Research Article: Meta-analyses of IL1A polymorphisms and the risk of several autoimmune diseases published in databases

Date Published: June 7, 2018

Publisher: Public Library of Science

Author(s): Hang Su, Na Rei, Lei Zhang, Jiaxiang Cheng, Sunil K. Ahuja.


Based on published data, we aimed to quantitatively elucidate the possible genetic influence of rs17561 G/T and rs1800587 C/T polymorphisms of the IL1A (interleukin 1 alpha) gene in the susceptibility to several autoimmune diseases.

A series of meta-analyses were carried out. After database searching, we utilized our inclusion/exclusion criteria to screen and include the eligible studies. Passociation (P value of association test), Bonferroni-corrected Passociation value; false discovery rate (FDR)-corrected Passociation, ORs (odd ratios), and 95% CI (confidence interval) were generated to assess the magnitudes of genetic relationships.

A total of 35 eligible articles were included. Pooled analysis data of both rs17561 G/T and rs1800587 C/T in the overall population indicated a negative association between cases of autoimmune diseases and negative controls (all Passociation>0.05, Bonferroni-corrected Passociation>0.05, FDR-corrected Passociation>0.05). Similar results were found in most subgroup analyses (all Passociation>0.05, Bonferroni-corrected Passociation>0.05, FDR-corrected Passociation>0.05), apart from the rs1800587 in the Graves’ disease subgroup, which showed an increased risk in some cases, compared with controls, under the models of allele T vs. C, carrier T vs. C, CT+TT vs. CC, and CT vs. CC (all Passociation<0.05, Bonferroni-corrected Passociation<0.05, FDR-corrected Passociation>0.05, OR>1).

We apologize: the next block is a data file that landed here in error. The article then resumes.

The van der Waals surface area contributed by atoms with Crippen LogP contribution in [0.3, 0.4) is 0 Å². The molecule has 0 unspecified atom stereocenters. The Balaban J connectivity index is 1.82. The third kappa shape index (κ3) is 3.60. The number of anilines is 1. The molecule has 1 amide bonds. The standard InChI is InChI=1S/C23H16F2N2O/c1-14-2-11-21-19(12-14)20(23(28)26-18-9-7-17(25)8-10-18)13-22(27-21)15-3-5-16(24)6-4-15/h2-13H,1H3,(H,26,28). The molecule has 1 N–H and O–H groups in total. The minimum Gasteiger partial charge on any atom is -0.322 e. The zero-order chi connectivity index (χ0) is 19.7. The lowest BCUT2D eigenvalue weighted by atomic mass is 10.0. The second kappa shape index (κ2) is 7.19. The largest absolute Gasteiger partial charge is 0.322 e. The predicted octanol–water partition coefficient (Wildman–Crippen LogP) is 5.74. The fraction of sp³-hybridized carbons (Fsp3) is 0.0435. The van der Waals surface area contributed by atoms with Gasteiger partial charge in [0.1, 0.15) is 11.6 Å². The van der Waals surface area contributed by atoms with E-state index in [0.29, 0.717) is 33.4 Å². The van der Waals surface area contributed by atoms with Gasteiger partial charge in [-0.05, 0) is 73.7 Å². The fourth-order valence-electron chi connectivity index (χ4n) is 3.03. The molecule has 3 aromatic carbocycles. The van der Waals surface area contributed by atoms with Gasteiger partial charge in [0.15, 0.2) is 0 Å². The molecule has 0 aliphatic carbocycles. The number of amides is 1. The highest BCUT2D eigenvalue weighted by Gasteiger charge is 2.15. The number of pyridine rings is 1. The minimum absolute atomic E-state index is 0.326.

Based on the available data, C/T genotype of the rs1800587 polymorphism within IL1A gene may be associated with an increased Graves’ disease risk. We did not see evidence regarding a positive role for rs1800587 or rs17561 in the risk of other autoimmune diseases, such as systemic sclerosis or rheumatoid arthritis. These conclusions still merit further data support and molecular exploration.

Partial Text

Human autoimmune diseases are a group of pathologies that cause clinical damage or destruction of body tissue due to an immune response to its own antigens [1, 2]. There are many types of autoimmune diseases, such as SSC (systemic sclerosis), JIA (juvenile idiopathic arthritis), BD (Behcet’s disease), RA (rheumatoid arthritis), MS (multiple sclerosis), GD (Graves’ disease), SLE (systemic lupus erythematosus), and TID (type 1 diabetes) [1, 2]. A few cytokine genes have been reported to be linked to the autoimmune disease [2–4].

The meta-analysis was conducted per the PRISMA (preferred reporting items for systematic reviews and meta-analyses) guidelines [21]. S1 File illustrates the meta-analysis on genetic association studies checklist, and S2 File shows the PRISMA 2009 checklist.

Previously, the rs1800587 C/T SNP of IL1A gene was reported to not be linked to the risk or severity of systemic lupus erythematosus in a Spanish population [12], juvenile idiopathic arthritis in an Iranian population [15], and juvenile idiopathic arthritis in the UK [13]. IL1A rs17561 SNP was not associated with rheumatoid arthritis susceptibility in a Mexican population [14]. However, the IL1A rs1800587 and rs17561 SNPs were also reported to be associated with the risk of systemic sclerosis in a Japanese population [8]. The rs1800587 C/T SNP of IL1A gene has been related to susceptibility to systemic sclerosis in a Slovak Caucasian population [9], Graves’ ophthalmopathy in an Iranian population [10], and Graves’ disease in a Tunisian population [11]. Therefore, we first comprehensively explored the association between IL1A rs17561 and rs1800587 SNPs and the risk of overall autoimmune diseases using meta-analysis and subgroup analyses by characteristics of ethnicity, disease type and source of control.




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